The reg's here say 18"... That is why I have to add the wall hearth. Small town and I live on the same grid as the hospital. The fire station is about 4 blocks away. There are fire plugs near. It had a wood stove in it already. It had been put in by a wood stove dealer around 1993. The neighber next dor had theirs put in by the same delaer at the same time. So some things have changed since then... So when they had it put in at that time, They didn't need a wall hearth. It's like replacing the old existing stove. It's still listed with the county as dual heat. Wood and electricity. But you know me, I always over-build things to make sure I'm well within the reg's..

I do have one decision I haven't set on yet. She wants to add one of those heat powered fans:

Her, growing up (and later years), she said she always had something like that. She says it works pretty well. It sets on top of the stove and the fan turns powered by the heat of the stove. I can't imagine that the fan could push much air, powered that way. But I have no experience with those.

I don't think that would be as efficient as a stove pipe reclaimer:

This is the type I have experience with, whether it's in the pipe, tubes through the top chamber of a double chamber stove or tubes directly in the top of a stove, with air forced through the pipes.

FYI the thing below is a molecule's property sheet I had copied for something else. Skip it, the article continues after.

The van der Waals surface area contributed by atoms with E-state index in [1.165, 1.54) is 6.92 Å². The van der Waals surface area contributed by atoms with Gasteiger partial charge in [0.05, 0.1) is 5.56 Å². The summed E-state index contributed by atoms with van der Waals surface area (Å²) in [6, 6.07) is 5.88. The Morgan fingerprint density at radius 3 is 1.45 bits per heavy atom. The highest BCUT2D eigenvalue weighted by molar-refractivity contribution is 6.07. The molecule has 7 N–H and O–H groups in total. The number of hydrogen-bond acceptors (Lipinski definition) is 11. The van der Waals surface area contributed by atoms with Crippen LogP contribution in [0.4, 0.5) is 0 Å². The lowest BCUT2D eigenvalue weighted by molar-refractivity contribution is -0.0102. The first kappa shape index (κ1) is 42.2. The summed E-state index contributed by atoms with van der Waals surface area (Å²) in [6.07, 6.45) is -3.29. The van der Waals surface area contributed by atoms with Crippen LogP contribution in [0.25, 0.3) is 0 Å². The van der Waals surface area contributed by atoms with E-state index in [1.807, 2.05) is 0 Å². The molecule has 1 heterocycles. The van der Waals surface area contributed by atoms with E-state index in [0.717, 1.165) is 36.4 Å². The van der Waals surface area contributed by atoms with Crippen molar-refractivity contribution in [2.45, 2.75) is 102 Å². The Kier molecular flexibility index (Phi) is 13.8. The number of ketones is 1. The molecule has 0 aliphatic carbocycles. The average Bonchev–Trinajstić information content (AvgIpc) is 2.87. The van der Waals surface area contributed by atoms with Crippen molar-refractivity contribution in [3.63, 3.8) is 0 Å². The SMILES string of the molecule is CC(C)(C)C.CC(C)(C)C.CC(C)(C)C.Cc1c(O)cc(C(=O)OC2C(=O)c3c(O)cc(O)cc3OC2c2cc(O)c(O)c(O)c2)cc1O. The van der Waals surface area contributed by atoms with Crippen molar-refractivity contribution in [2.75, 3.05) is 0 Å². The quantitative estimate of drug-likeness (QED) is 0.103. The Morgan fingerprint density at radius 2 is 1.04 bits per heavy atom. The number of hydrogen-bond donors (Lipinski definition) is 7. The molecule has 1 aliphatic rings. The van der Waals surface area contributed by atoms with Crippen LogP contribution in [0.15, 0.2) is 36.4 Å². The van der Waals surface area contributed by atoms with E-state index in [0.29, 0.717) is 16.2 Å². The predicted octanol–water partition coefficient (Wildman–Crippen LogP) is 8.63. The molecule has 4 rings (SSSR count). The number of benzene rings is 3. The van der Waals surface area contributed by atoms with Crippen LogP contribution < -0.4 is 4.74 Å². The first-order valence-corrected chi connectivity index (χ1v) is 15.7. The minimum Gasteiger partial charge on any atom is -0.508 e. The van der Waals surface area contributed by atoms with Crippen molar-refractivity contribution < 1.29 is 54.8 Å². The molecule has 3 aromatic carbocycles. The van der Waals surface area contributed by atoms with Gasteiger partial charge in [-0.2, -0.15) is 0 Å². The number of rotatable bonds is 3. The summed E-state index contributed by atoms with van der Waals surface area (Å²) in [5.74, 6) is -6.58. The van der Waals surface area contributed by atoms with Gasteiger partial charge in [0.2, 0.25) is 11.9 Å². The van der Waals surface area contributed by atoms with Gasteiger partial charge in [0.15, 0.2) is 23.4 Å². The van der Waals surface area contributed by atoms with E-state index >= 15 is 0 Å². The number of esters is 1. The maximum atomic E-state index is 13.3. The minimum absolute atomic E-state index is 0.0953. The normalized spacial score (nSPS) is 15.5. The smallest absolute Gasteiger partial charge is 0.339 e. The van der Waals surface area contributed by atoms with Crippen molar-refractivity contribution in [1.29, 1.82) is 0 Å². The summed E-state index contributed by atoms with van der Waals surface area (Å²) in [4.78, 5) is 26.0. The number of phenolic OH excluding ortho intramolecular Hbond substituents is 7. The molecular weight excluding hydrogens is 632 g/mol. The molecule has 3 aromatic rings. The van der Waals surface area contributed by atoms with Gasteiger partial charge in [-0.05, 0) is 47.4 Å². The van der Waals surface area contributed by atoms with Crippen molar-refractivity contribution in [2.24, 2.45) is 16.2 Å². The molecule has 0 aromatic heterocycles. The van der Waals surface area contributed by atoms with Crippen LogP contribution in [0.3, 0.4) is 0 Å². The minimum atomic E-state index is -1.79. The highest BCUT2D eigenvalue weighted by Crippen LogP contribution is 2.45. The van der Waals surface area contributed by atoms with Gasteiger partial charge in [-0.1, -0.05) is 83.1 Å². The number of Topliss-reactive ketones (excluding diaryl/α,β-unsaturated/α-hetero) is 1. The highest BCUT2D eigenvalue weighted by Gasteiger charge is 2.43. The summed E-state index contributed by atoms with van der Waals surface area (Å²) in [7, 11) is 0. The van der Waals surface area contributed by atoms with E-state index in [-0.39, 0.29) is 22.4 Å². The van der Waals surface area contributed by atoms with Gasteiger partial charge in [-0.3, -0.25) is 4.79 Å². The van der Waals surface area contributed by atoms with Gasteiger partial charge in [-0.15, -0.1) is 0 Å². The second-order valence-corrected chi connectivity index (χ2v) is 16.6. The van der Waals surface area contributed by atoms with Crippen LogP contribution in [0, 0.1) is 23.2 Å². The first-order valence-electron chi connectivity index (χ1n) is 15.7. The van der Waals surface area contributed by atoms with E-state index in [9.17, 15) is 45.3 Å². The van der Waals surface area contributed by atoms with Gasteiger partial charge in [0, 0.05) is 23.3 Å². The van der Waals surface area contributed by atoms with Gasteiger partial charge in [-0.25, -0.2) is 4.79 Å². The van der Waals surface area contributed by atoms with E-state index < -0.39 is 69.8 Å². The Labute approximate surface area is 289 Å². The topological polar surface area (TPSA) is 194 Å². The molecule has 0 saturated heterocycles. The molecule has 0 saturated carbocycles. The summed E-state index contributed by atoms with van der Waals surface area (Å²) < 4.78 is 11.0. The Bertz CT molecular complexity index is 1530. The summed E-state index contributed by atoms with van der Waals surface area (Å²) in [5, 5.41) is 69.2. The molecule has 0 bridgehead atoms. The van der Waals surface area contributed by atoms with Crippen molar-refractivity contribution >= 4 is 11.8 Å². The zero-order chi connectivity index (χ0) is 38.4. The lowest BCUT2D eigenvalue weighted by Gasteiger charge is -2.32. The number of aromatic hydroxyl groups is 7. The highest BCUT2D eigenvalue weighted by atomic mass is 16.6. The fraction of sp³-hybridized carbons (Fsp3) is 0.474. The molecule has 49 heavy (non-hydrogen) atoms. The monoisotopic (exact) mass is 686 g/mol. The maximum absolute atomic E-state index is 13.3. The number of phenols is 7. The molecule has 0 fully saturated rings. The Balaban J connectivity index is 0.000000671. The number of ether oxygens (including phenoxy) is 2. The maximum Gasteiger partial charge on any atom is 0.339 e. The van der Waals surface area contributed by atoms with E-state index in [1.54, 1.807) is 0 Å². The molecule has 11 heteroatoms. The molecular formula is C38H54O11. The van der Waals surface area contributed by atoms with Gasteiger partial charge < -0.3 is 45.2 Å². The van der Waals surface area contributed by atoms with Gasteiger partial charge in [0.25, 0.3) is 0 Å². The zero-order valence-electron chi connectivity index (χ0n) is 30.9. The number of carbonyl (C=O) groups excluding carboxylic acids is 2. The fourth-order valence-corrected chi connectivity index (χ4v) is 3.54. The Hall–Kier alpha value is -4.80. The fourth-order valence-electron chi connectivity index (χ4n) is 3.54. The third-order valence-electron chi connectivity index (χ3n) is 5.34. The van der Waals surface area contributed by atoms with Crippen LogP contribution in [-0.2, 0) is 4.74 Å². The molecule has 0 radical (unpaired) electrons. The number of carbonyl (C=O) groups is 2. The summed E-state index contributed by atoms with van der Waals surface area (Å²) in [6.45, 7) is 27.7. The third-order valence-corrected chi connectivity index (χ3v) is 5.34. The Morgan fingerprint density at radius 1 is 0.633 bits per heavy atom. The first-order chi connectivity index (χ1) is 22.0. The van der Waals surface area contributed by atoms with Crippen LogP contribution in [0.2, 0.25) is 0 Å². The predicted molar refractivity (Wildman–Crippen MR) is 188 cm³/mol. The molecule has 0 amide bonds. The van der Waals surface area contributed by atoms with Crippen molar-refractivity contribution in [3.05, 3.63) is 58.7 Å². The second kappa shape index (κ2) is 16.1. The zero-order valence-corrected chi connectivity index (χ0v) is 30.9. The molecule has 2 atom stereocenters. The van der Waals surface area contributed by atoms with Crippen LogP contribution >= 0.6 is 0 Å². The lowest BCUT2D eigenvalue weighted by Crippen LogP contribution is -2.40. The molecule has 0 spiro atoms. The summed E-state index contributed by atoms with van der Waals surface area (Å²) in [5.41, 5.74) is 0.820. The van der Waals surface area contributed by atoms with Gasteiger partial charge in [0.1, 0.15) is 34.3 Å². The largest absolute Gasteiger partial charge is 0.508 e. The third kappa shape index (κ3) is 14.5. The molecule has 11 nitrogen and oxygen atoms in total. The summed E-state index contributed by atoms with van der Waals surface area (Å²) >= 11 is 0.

I guess if the power were off, the first might be better, because it would still work. But I do have a generator, that I keep the frigs and freezer's going... So I'm trying to decide which one I'll go with.

"Don't worry, I saw this work in a cartoon once."
"Usually learning skills and tooling involves a progression of logical steps."

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post #6 of 23 (permalink) Old 06-02-2013, 12:45 PM
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Mike; my major complaint with my Regency air-tight insert is the stupidity and bull headedness of the installers. I told them I wanted a make-up air port to the exterior of the house but they basically told me I didn't need one/I didn't know what I was talking about. Now, when it's running there's a bloody gale coming down from the top floor to the lowest level where the fireplace-insert is. %$%#@&*!!!
I'm using air that I just paid for heating up as combustion air.